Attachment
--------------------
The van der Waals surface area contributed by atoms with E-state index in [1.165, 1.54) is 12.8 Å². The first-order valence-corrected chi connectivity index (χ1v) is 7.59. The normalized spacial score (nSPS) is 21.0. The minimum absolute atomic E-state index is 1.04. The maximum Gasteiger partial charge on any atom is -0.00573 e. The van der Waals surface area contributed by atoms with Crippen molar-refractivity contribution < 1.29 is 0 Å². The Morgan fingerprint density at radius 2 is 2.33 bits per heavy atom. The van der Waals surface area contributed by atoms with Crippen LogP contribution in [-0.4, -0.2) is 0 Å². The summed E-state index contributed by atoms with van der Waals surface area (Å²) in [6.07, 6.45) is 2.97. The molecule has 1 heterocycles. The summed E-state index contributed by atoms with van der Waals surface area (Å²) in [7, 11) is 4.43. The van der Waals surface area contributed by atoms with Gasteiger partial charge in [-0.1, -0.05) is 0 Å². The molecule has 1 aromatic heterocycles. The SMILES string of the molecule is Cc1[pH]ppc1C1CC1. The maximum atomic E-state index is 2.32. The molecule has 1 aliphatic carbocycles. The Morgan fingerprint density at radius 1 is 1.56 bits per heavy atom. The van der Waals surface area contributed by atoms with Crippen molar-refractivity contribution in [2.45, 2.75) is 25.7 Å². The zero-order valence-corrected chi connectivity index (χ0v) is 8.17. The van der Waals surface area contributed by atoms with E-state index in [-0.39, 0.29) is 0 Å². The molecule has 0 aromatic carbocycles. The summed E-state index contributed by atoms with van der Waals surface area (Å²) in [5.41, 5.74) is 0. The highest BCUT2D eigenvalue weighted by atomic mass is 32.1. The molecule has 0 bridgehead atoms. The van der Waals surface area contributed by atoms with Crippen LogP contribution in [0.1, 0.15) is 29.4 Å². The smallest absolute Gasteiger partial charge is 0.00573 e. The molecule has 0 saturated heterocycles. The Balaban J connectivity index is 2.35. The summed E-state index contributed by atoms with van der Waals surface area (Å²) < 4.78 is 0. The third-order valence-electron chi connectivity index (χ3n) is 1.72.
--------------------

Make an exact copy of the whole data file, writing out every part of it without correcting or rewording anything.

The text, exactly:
The van der Waals surface area contributed by atoms with E-state index in [1.165, 1.54) is 12.8 Å². The first-order valence-corrected chi connectivity index (χ1v) is 7.59. The normalized spacial score (nSPS) is 21.0. The minimum absolute atomic E-state index is 1.04. The maximum Gasteiger partial charge on any atom is -0.00573 e. The van der Waals surface area contributed by atoms with Crippen molar-refractivity contribution < 1.29 is 0 Å². The Morgan fingerprint density at radius 2 is 2.33 bits per heavy atom. The van der Waals surface area contributed by atoms with Crippen LogP contribution in [-0.4, -0.2) is 0 Å². The summed E-state index contributed by atoms with van der Waals surface area (Å²) in [6.07, 6.45) is 2.97. The molecule has 1 heterocycles. The summed E-state index contributed by atoms with van der Waals surface area (Å²) in [7, 11) is 4.43. The van der Waals surface area contributed by atoms with Gasteiger partial charge in [-0.1, -0.05) is 0 Å². The molecule has 1 aromatic heterocycles. The SMILES string of the molecule is Cc1[pH]ppc1C1CC1. The maximum atomic E-state index is 2.32. The molecule has 1 aliphatic carbocycles. The Morgan fingerprint density at radius 1 is 1.56 bits per heavy atom. The van der Waals surface area contributed by atoms with Crippen molar-refractivity contribution in [2.45, 2.75) is 25.7 Å². The zero-order valence-corrected chi connectivity index (χ0v) is 8.17. The van der Waals surface area contributed by atoms with E-state index in [-0.39, 0.29) is 0 Å². The molecule has 0 aromatic carbocycles. The summed E-state index contributed by atoms with van der Waals surface area (Å²) in [5.41, 5.74) is 0. The highest BCUT2D eigenvalue weighted by atomic mass is 32.1. The molecule has 0 bridgehead atoms. The van der Waals surface area contributed by atoms with Crippen LogP contribution in [0.1, 0.15) is 29.4 Å². The smallest absolute Gasteiger partial charge is 0.00573 e. The molecule has 0 saturated heterocycles. The Balaban J connectivity index is 2.35. The summed E-state index contributed by atoms with van der Waals surface area (Å²) < 4.78 is 0. The third-order valence-electron chi connectivity index (χ3n) is 1.72.